Ojibway Indians of Saskatchewan

Below is a list of Ojibway Indians of Saskatchewan. According to 19th century Ojibwa historians, Cree spoke a dialect of Ojibway Language. We know Cree People are better Known as Beaver Indians and Nez Perce. They are from Ojibway Nations "Beaver Totem." They became traitors. There are no Cree Indians living in Saskatchewan. They live in north Alberta and north British Columbia. I had no choice but to include only those First Nations in Saskatchewan that identify as Ojibway or we know from historical evidence are Ojibway. Most Ojibway People are too scared to follow prophecy. Their weakness shows in how they name themselves. Algonquin Nation; Cree Nation; Delaware Nation; Kickapoo Nation; Menominee Nation; Miami Nation; Ottawa Nation; Potawatomi Nation; Shawnee Nation; ect. In 1852, Peter Jacobs wrote an account of his travels to northern Manitoba or Norway House. Jacobs was Ojibwa and spoke Ojibwa Language. He wrote this about Norway House: He performed the whole of the service (preaching) well, and read his sermon well; but i am not a competent judge of this mixed language of Ojibway - Cree and Swampy (Cree) or Oji-Cree. The Cree and Swampy are nearer kin to each other than either to the noble and majectic Ojibway; and that is the language i profess to understand.


Learning origins of Oji-Cree People and their Oji-Cree Language, is not at all difficult. Around 1930, a report was written about Ojibwa's from Island Lake, Manitoba. These Ojibwa's are also known as Saulteaux. They can claim their language is Oji-Cree yet there is evidence that indicates another theory that is very disturbing. White Christian missionaries forced their converts to speak Cree at Island Lake. Written below is an excerpt from 1930, about Island Lake Ojibwa's from northeastern Manitoba. Big Trout Lake is 200 miles east of Island Lake, Manitoba. Big Trout Lake along with Sachigo Lake and Wapekeka, are northern most of these so called Oji-Cree.

Linguistically, the Island Lake natives may be characterized by calling them Saulteaux or better perhaps, Saulteaux-Ojibwa, indicating more clearly by this hyphenated term the close relationship of their language to Ojibwa proper. Locally, they are said to speak a mixed dialect of Saulteaux and Cree. This mixture is reported to be especially typical of the Maria Portage groups, while the natives at Smooth Rock are reputed to speak a purer Saulteaux. It may be pointed out in this connection that Cree is utilized in the United Church services and at the Catholic mission, too, so that in recent years practically all of the lsland lakers have learned to understand Cree and many speak it. The assimilation of Cree would consequently appear to be partly the result of christianization and partly due to contact with the Norway House Cree since the canoe route referred to has been open. The linguistic base at Island Lake may very well be Saulteaux-Ojibwa with an overlay of Cree due to modern conditions. On the other hand, it is not impossible that a much older contact with Cree-speaking peoples has affected the language much more deeply than a superficial inspection would indicate, since the Saulteaux of this region may have been marginal to Cree bands for a considerable period, because to the south and east we find only Saulteaux spoken today.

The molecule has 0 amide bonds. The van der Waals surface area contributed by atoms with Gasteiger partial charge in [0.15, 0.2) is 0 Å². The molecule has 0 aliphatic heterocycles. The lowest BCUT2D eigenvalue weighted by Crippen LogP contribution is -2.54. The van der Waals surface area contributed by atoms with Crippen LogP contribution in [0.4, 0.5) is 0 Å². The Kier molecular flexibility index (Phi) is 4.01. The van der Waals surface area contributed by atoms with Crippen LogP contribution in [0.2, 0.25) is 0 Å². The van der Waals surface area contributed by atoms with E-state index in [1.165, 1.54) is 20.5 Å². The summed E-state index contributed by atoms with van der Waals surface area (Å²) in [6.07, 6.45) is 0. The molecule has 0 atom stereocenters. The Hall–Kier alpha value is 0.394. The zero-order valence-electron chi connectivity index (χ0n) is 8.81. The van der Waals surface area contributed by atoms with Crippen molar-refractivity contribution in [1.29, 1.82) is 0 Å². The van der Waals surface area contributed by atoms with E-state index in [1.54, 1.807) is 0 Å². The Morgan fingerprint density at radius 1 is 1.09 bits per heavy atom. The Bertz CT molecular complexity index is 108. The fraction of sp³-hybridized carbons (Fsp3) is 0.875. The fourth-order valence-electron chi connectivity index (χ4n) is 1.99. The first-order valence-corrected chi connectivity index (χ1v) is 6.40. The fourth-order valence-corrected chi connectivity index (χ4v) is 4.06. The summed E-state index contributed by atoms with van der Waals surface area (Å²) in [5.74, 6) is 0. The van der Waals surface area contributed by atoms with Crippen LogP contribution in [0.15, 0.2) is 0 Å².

Long before Jacobs made his trip to Norway House, Ojibwa's had battled a people (Eskimos) and defeated them. Though Eskimos had invaded North America some time in 16th century, they were confined to coastal areas of Beaufort Sea and Hudson Bay. In 1717, James Knight estimated that 5,000 to 6,000 Chipewyan People had been killed in battles against Cree's which is ridiculous. He wrote that since first white trading posts had been built at mouth of Hayes River and elsewhere, which was York Factory, that Cree's had killed between 5,000 and 6,000 Chipewyan. This Ojibwa war against invading Eskimos and whites, was not minor. It was deadly. By late 17th century, whites invaders were transporting more Eskimos to Hudson Bay, Labrador and Greenland. Eskimos kept themselves close to white trading posts for protection. In 1774, invading whites and their Beaver Indians (aka Cree) and Eskimo allies, got their courage up and invaded interior of northern Manitoba. They actually forced their way as far west as Cumberland House in Saskatchewan and established a trading post at that location. Soon after, war dramatically intensified. Ojibwa Soldiers easily dominated their Cree, Eskimo and white enemies in that location. From Alaska to Hudson Bay, a great many Eskimos had been defeated and subjugated by Ojibway Soldiers.